There is still plenty of construction in greenhouse horticulture development area Het Grootslag in the Dutch province of North Holland. On social media, the progress at Jansen Paprika could be followed with grower Ivo Jansen regularly sharing building updates on Linkedin and Facebook (on November 2 the pouring of the center aisle was finished). Kwekerij Andijk, also a bell pepper grower, recently expanded with 6 hectares and proudly shared photos on their website. However, project developer Roelof de Haan has seen that growers are now slowing down and waiting to see what the developments are in the market and in Westland.
Middle path at Jansen Paprika
Building updates Jansen Paprika
Slowly but surely, the greenhouse horticulture area of 370 hectares in West Friesland is getting full. In July 2017 there was still 70 hectares available, while at the beginning of November 2018 about 45 hectares remain, according to project developer Roelof de Haan. "There are still 5 hectares for sale and there are still lots available from 4 to 10 hectares spread over the area, totaling around 40 hectares."
Geothermal energy a new requirement
In 2017, bell pepper grower VD Holland added another 9 hectares, which made that plot full. To enable future growth in the region, the province of North Holland is looking at the development of new greenhouse horticulture locations. A study was started in the spring and Roelof keeps a close eye on developments. "We are curious about what will be decided by the province. In the meantime, we are also looking at other locations in West Friesland that may be suitable for greenhouse horticulture development. A precondition for this is that geothermal heat is also possible at those locations."
Construction updates Kwekerij Andijk
Geothermal energy is also being worked on in Het Grootslag. Laurens Vlaar of ECW Geo Andijk said that the drillings had already been completed some time ago and that currently they are working to complete the extraction site that is connected to the two doublets and the heating network. "The wells were tested a few months ago. We are now finalizing the technical implementation of the installations. In the first quarter of 2019 we hope to supply geothermal energy to the first growers in the greenhouse horticulture area."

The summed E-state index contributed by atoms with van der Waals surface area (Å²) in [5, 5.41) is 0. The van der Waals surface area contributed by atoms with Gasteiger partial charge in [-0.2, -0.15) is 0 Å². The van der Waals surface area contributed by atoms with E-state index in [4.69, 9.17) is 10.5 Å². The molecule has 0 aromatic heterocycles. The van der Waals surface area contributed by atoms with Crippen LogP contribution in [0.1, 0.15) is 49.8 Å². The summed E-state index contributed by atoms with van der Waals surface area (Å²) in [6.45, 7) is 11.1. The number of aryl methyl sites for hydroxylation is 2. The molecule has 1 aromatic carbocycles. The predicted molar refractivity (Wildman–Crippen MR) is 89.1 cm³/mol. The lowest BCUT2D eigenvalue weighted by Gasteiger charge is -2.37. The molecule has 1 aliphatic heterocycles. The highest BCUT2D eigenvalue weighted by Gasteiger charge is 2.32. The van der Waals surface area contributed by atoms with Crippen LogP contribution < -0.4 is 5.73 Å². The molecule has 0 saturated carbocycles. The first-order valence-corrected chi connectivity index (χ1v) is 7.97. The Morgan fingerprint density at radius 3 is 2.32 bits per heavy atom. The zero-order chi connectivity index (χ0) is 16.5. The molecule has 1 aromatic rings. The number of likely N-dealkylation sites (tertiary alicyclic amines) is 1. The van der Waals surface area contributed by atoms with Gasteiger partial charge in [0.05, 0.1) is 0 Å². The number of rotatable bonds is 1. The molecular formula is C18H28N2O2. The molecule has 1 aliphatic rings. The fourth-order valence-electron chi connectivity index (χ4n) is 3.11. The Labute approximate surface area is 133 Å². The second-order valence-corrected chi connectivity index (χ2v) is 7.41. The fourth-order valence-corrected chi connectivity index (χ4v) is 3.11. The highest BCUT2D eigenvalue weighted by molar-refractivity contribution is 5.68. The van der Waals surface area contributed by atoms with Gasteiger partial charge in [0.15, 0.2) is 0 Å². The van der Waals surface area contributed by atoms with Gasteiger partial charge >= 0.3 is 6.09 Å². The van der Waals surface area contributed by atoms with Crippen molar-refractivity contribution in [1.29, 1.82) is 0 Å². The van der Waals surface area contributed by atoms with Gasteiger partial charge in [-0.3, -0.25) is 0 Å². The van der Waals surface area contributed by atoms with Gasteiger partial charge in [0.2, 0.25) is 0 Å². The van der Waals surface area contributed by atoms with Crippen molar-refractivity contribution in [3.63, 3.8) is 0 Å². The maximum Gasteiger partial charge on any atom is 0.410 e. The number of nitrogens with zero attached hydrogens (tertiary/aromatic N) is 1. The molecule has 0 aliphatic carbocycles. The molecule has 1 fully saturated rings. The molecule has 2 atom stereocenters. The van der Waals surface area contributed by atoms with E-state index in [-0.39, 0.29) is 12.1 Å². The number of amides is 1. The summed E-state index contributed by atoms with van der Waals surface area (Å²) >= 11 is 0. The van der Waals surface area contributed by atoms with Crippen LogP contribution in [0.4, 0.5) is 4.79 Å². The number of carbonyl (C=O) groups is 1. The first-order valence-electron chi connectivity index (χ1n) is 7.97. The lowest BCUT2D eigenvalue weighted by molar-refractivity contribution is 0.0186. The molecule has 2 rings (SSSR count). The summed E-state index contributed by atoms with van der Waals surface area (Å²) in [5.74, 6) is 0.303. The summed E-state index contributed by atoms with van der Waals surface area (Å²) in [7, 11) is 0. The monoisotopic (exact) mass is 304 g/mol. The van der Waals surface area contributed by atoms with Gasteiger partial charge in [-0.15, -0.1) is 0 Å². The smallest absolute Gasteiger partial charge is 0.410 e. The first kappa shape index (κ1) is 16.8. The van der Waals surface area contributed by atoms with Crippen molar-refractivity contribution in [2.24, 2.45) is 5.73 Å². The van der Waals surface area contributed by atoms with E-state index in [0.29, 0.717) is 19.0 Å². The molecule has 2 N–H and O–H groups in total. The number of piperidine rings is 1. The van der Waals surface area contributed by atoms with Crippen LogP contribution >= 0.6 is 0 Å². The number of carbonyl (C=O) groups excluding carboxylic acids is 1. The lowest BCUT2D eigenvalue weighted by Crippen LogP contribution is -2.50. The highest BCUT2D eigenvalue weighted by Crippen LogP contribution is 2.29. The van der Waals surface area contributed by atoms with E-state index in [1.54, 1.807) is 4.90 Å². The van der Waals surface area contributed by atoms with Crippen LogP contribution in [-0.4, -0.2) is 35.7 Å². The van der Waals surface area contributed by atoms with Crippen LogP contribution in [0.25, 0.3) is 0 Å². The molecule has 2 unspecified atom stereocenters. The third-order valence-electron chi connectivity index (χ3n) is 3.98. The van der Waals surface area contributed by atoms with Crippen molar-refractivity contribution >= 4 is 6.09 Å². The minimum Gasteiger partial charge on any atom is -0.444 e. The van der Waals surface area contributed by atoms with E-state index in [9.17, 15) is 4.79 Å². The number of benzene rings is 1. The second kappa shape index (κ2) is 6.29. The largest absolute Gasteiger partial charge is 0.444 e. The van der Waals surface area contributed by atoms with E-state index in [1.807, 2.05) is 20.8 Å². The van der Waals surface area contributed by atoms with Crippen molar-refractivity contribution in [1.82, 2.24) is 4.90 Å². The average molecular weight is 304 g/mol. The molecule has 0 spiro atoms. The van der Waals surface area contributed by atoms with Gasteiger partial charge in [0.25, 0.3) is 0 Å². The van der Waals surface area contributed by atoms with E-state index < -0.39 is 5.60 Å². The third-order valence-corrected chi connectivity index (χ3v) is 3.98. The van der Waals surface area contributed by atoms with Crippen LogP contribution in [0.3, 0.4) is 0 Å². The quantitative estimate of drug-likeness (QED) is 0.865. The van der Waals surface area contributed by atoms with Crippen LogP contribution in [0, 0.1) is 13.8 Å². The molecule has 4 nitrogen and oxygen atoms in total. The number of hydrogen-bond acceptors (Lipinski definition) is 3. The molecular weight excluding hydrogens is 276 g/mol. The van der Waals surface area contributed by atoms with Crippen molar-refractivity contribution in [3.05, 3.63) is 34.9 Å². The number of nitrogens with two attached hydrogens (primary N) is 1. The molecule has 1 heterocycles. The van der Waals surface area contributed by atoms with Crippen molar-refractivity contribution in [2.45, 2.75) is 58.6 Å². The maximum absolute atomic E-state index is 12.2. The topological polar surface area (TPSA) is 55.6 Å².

In the meantime, when you look at the available acreage for greenhouse horticulture, the Netherlands seems to be becoming full. Roelof also realizes this. "We indeed see that the land available for greenhouse cultivation is running out on the basis of zoning plans. On the other hand, we also notice that, compared to 2006-2007, things aren't that busy. The development options for greenhouse horticulture companies are, in other words, limited. In spite of the discussions about the price development of greenhouse horticulture products, we observe that the investment space is getting smaller rather than increasing."
The sentiment among growers seems to have changed. "This spring it was 'build-build-build', while at the moment the mood has changed to just wait and see due to the low prices that were paid this year for most greenhouse vegetables. But in addition to the prices for the vegetables, this 'construction sentiment', or rather the absence of it, also depends on what will happen in Westland. Will there be more greenhouse horticulture or residential areas? This decision will determine whether growers want to develop further or look for other locations in the Netherlands. A limited group of companies will continue to grow and also try to realize these ambitions, given market developments such as economy of scale."
Among them are, for example, CombiVliet and Schenkeveld Tomaten, where there is considerable expansion planned in several stages. Just not in the coming year, both companies have already hinted. First, both tomato growers want to get their new company up and running properly.
Roelof de Haan